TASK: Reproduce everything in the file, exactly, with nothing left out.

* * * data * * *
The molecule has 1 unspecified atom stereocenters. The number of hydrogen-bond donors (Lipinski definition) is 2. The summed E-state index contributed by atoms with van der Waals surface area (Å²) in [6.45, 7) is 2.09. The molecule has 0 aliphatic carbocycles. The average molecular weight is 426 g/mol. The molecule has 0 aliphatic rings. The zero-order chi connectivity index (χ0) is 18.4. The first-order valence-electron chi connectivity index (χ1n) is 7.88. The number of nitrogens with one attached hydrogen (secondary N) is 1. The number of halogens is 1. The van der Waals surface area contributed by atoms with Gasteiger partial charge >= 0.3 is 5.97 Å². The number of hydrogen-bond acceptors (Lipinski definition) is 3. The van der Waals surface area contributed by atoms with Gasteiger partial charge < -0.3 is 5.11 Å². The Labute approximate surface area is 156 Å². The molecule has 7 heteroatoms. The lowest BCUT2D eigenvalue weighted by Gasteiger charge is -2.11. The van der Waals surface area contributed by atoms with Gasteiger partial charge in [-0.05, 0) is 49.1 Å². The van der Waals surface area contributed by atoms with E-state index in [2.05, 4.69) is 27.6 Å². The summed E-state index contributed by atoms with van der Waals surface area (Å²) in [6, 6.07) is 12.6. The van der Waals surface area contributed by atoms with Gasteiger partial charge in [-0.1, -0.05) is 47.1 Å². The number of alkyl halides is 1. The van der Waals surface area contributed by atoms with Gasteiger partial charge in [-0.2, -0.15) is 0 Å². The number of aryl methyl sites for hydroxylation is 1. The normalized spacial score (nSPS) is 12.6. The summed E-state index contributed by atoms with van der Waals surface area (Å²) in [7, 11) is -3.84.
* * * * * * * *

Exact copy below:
The molecule has 1 unspecified atom stereocenters. The number of hydrogen-bond donors (Lipinski definition) is 2. The summed E-state index contributed by atoms with van der Waals surface area (Å²) in [6.45, 7) is 2.09. The molecule has 0 aliphatic carbocycles. The average molecular weight is 426 g/mol. The molecule has 0 aliphatic rings. The zero-order chi connectivity index (χ0) is 18.4. The first-order valence-electron chi connectivity index (χ1n) is 7.88. The number of nitrogens with one attached hydrogen (secondary N) is 1. The number of halogens is 1. The van der Waals surface area contributed by atoms with Gasteiger partial charge >= 0.3 is 5.97 Å². The number of hydrogen-bond acceptors (Lipinski definition) is 3. The van der Waals surface area contributed by atoms with Gasteiger partial charge < -0.3 is 5.11 Å². The Labute approximate surface area is 156 Å². The molecule has 7 heteroatoms. The lowest BCUT2D eigenvalue weighted by Gasteiger charge is -2.11. The van der Waals surface area contributed by atoms with Gasteiger partial charge in [-0.05, 0) is 49.1 Å². The van der Waals surface area contributed by atoms with E-state index in [2.05, 4.69) is 27.6 Å². The summed E-state index contributed by atoms with van der Waals surface area (Å²) in [6, 6.07) is 12.6. The van der Waals surface area contributed by atoms with Gasteiger partial charge in [-0.1, -0.05) is 47.1 Å². The number of alkyl halides is 1. The van der Waals surface area contributed by atoms with Gasteiger partial charge in [-0.2, -0.15) is 0 Å². The number of aryl methyl sites for hydroxylation is 1. The normalized spacial score (nSPS) is 12.6. The summed E-state index contributed by atoms with van der Waals surface area (Å²) in [7, 11) is -3.84.